What We Test
We conduct monthly and quarterly testing and annual BIBI testing.
Monthly and Quarterly Stream Testing
We regularly monitor six physical/chemical water parameters plus fecal coliform bacteria levels following the protocols established by Global Water Watch based at Auburn University.
We collect small samples of stream water, add various testing chemicals, and observe the results. We also take samples for biological testing, measure stream and air temperature, and obtain other data. We work in small teams using a kit that contains all the chemicals and equipment and complete instructions. There is always a certified stream tester on each team.
When we do monthly testing, a single team visits one site on McAleer Creek and one site on Lyon Creek.
When we do quarterly testing, we test two sites on each stream. One team visits a site on McAleer Creek where the water enters the City and another site on McAleer Creek near Lake Washington. The other team does the same on Lyon Creek. This tells us what pollutants each stream picks up in Lake Forest Park.
These are the variables we test:
Temperature: Salmon and many other fish require cold or, at least, cool water. This is why shady stream banks are beneficial.
The preferred temperatures vary by species, season of the year, and other factors. Temperatures greater than 21⁰ Celsius in the warmer months have been shown to affect migratory patterns of salmon. One important reason why cold water is important is that stream temperature has a direct correlation with the dissolved oxygen (DO) and oxygen saturation.
Dissolved Oxygen (DO): Aquatic plants and animals need oxygen.
The Washington State Department of Ecology DO threshold for a healthy stream is 8.0 parts per million. Moving water and cool water hold more dissolved oxygen than still water and warm water. Dissolved oxygen is also reduced by bacteria. From DO and stream temperature, we calculate the oxygen saturation of our streams. Oxygen saturation is the amount of oxygen in the stream as a percentage of the maximum amount that is possible given the current stream temperature (and atmospheric pressure).
Hardness: Hardness is a measure of the amount of dissolved calcium and other minerals.
The primary dissolved mineral in stream water is calcium carbonate. Water may be hard for natural reasons such as limestone stream beds but may also be hard due to human activity. Therefore hardness can be used to measure the influence of human activity in the watershed. Much like human beings, fish need calcium and other minerals. Hardness below 15 mg/L or above 200 mg/L may be harmful to fish and other aquatic organisms.
Alkalinity: Alkalinity is a buffer. It protects streams from becoming overly acidic, which is harmful for fish.
pH: pH is a measure of the level of acidity or alkalinity.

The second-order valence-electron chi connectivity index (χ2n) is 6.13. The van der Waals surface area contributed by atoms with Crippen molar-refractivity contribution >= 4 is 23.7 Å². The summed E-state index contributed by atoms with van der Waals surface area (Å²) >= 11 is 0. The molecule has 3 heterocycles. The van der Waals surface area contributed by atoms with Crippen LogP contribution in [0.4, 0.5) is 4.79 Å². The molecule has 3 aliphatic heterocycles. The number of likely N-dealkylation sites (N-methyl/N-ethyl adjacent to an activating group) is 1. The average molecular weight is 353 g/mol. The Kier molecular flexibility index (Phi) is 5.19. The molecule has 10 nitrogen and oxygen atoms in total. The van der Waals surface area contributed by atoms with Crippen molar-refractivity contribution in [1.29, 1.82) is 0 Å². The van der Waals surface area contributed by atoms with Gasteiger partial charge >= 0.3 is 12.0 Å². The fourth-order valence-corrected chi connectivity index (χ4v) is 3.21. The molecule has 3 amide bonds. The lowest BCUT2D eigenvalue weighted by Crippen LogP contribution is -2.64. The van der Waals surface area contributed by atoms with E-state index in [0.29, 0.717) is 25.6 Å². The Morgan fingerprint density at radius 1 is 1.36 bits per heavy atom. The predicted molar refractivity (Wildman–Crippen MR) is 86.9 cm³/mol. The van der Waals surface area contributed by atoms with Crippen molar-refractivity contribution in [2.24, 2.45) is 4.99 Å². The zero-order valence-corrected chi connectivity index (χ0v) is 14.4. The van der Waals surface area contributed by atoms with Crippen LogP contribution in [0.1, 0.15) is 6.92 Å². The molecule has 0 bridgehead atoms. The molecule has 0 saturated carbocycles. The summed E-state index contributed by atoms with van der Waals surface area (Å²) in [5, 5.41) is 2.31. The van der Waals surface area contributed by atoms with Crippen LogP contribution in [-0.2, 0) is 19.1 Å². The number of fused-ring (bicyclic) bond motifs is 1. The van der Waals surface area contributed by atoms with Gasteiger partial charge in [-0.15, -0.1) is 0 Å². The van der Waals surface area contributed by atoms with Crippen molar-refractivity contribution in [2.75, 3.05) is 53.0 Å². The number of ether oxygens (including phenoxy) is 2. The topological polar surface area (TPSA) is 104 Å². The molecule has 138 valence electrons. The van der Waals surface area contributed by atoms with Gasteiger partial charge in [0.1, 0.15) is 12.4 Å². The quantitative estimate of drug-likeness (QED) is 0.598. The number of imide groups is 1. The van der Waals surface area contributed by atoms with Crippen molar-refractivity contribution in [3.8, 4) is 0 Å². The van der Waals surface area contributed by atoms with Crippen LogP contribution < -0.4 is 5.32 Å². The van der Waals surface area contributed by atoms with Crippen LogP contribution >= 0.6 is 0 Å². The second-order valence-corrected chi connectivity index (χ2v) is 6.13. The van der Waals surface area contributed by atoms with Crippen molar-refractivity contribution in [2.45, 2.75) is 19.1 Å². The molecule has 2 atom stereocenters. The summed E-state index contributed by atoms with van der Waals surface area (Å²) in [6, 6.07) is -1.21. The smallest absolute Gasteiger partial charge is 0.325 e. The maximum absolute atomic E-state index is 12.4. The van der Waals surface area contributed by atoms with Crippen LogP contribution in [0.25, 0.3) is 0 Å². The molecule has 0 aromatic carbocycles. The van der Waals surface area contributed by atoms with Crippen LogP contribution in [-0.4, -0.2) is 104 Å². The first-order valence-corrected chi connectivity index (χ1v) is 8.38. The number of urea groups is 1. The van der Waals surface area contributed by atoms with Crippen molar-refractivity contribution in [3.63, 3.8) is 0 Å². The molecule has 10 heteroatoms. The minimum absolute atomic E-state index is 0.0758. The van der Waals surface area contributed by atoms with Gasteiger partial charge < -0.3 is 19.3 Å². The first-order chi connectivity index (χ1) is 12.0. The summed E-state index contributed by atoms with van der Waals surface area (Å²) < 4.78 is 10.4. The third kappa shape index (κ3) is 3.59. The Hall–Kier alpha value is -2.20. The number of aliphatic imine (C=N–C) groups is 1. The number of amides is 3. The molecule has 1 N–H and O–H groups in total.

A pH of 7.0 is neutral. Water with a pH below 7 is acidic, above 7 is basic. A pH of 7 to 8 is best for fish.
Turbidity: Turbid water is cloudy. Of course, clear water is better.
Turbidity is the cloudiness or haziness of a fluid caused by large numbers of individual particles that are generally invisible to the naked eye, like smoke in air. High turbidity can prevent light getting to lower depths, inhibiting the growth of plants and the fish and invertebrates that depend on them. In addition, high turbidity can inhibit gills’ ability to absorb DO.
Coliform Bacteria: These bacteria come mainly from the intestines of mammals and birds. E. coli is a potentially dangerous type of fecal coliform bacteria.
Fecal coliform bacteria in local streams results from the excrement of humans, livestock, wildlife, and dogs and cats. Because E. coli bacteria are live organisms, specific conditions, such as winter rain run-off, can quickly increase the E. coli count. Negative conditions such as cool water, aeration, and even direct sunlight can decrease E. coli.
Once a year, we conduct BIBI testing on both McAleer Creek and Lyon Creek. We scoop up samples of sediment from the stream bottom and, using tweezers, carefully pick out insects and other invertebrates. Then a professional entomologist provides a scientific rating of the health of our two streams. BIBI testing is a well-established procedure in environmental science, developed by Dr. James Karr, of the University of Washington.
The work is surprisingly enjoyable. We begin shortly after our 9:00 am meeting on the lower level of Town Center and finish up at about 12:30. You get close to nature and become “intimately” familiar with our streams. Again, no experience is necessary to participate, a certified stream tester is part of each team.
For the curious, "BIBI" is short for Benthic Index of Biotic Integrity. "Benthic" refers to the stream bottom.